Why ARM matters
From a spec and performance standpoint, MediaTek’s Dimensity 1000 5G SOC seems very much aligned with the Kirin 990, and even offers a key advantage: The Dimensity 1000 5G SOC appears to feature ARM’s latest CPU and GPU IP, which the Kirin 990 does not. This means that the Dimensity 1000 5G SOC should be faster than Huawei’s Kirin 990. Two reasons for that:
- The Dimensity 1000 5G SOC sports newer 4 ARM Cortex-A77 cores + four power-smart Cortex-A55 cores.
- The Dimensity 1000 5G SOC also features an ARM G77 GPU, which is faster than last year’s G76 featured in Huawei’s Kirin 990.
MediaTek’s Dimensity 1000 may offer another critical advantage over Huawei’s Kirin 990 SOC: Much faster download speeds:
Why Carrier Aggregation Matters. (Hint: Download Speeds)
Mediatek’s modem supports carrier aggregation, meaning that it can use multiple 5G bands simultaneously in order to increase download speeds. As far as I can tell, while the 4G variant of Huawei’s Kirin 990 integrated modem supports carrier aggregation, the 5G variant currently does not. This may be one reason why MediaTek quotes a 4.7 Gbps downlink speed for its 5G modem while Huawei quotes only 2.3 Gbps downlink speeds for the Kirin 990. For reference, Qualcomm’s X55 modem can reach download speeds of 7 Gbps. (Note that the X55 also supports mmWave, which the Kirin 990 does not. The Dimensity 1000’s specs don’t mention mmWave, so let us assume for now that, like the Kirin 990, the modem focuses on Sub-6 GHz only.) So, to recap:
Premium Tier 5G modem –
- Qualcomm: 4G+5G Carrier Aggregation, up to 7 Gbps downlink speeds
Next Tier down for 5G mdems –
- Mediatek: 4G+5G Carrier Aggregation, up to 4.7 Gbps downlink speeds
- Huawei: 4G Carrier Aggregation, up to 2.3 Gbps downlink speeds
You can see how MediaTek is already outperforming Huawei in the mid-to-high tier 5G modem and SOC space.
MediaTek hasn’t, as of yet, provided any reference devices for testing and benchmarking, so the operating principle today is “trust but verify.”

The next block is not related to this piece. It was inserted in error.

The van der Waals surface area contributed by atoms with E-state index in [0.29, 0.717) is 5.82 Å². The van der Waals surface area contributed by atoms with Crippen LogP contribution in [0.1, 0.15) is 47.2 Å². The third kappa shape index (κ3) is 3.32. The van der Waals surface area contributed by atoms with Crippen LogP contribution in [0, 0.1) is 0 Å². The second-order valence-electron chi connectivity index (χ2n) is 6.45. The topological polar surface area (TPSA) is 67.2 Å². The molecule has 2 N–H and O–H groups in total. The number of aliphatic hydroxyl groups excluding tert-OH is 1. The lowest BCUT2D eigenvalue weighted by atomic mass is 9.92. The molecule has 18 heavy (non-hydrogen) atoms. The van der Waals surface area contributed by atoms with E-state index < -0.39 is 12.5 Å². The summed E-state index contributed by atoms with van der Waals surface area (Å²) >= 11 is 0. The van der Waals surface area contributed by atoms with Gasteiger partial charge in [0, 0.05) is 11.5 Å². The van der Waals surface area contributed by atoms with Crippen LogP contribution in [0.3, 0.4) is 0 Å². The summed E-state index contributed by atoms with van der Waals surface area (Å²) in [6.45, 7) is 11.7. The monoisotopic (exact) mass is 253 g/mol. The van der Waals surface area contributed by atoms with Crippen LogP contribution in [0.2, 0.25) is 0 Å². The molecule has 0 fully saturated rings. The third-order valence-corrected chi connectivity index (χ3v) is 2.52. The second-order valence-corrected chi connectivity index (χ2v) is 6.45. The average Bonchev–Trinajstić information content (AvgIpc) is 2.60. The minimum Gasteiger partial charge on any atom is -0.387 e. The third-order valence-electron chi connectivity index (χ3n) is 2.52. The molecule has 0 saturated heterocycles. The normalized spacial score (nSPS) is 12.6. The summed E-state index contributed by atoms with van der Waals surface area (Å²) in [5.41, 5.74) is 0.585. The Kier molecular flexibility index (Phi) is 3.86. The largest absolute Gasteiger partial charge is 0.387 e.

And one more thing…
MediaTek’s move against Huawei in the 5G SOC space isn’t just an engineering win. It’s also a strategic one: Huawei has been hurt internationally by US blacklisting, a loss of support from critical partners like Google/Alphabet and ARM, and a loss of market access. Taiwan-based MediaTek doesn’t have to wrestle against the same kinds of challenges and bans that Huawei does. The timing for this move definitely falls in MediaTek’s favor. (A follow-up to this article will discuss how MediaTek and Intel are already partnering to bring the Taiwan-based company’s 5G savoir-faire to the world of ACPCs, presumably to bring budget-conscious ACPCs to the market.) MediaTek’s forward leap in 5G modem and SOC performance opens the door for the company to help OEMs compete against Huawei (and probably Samsung) in the pricepoint mid-range for 5G phones, and perhaps ACPCs (dubbed “5GPCs”) soon as well. Ultimately, beyond the palace intrigues of the 5G silicon world, the benefit to consumers is that MediaTek could very well make mid-tier ($499-$599) 5G phones a reality as early as 2020. To be continued.